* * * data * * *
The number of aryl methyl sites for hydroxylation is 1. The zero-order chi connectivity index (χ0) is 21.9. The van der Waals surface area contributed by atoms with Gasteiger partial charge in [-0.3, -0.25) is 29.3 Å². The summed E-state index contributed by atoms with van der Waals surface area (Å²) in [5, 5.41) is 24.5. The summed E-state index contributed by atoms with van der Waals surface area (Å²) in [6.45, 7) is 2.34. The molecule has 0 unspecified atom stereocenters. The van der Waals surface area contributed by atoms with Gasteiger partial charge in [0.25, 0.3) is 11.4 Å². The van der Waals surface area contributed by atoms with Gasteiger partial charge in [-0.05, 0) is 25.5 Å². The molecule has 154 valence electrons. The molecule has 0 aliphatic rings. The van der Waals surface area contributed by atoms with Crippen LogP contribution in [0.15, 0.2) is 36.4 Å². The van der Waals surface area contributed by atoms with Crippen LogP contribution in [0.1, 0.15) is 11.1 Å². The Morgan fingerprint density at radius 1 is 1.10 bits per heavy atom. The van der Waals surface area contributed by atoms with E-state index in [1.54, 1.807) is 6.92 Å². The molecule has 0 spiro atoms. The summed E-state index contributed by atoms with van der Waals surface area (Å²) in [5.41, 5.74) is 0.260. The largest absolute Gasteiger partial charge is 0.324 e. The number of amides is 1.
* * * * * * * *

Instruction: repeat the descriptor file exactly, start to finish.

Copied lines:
The number of aryl methyl sites for hydroxylation is 1. The zero-order chi connectivity index (χ0) is 21.9. The van der Waals surface area contributed by atoms with Gasteiger partial charge in [-0.3, -0.25) is 29.3 Å². The summed E-state index contributed by atoms with van der Waals surface area (Å²) in [5, 5.41) is 24.5. The summed E-state index contributed by atoms with van der Waals surface area (Å²) in [6.45, 7) is 2.34. The molecule has 0 unspecified atom stereocenters. The van der Waals surface area contributed by atoms with Gasteiger partial charge in [0.25, 0.3) is 11.4 Å². The van der Waals surface area contributed by atoms with Gasteiger partial charge in [-0.05, 0) is 25.5 Å². The molecule has 154 valence electrons. The molecule has 0 aliphatic rings. The van der Waals surface area contributed by atoms with Crippen LogP contribution in [0.15, 0.2) is 36.4 Å². The van der Waals surface area contributed by atoms with Crippen LogP contribution in [0.1, 0.15) is 11.1 Å². The Morgan fingerprint density at radius 1 is 1.10 bits per heavy atom. The van der Waals surface area contributed by atoms with E-state index in [1.54, 1.807) is 6.92 Å². The molecule has 0 spiro atoms. The summed E-state index contributed by atoms with van der Waals surface area (Å²) in [5.41, 5.74) is 0.260. The largest absolute Gasteiger partial charge is 0.324 e. The number of amides is 1.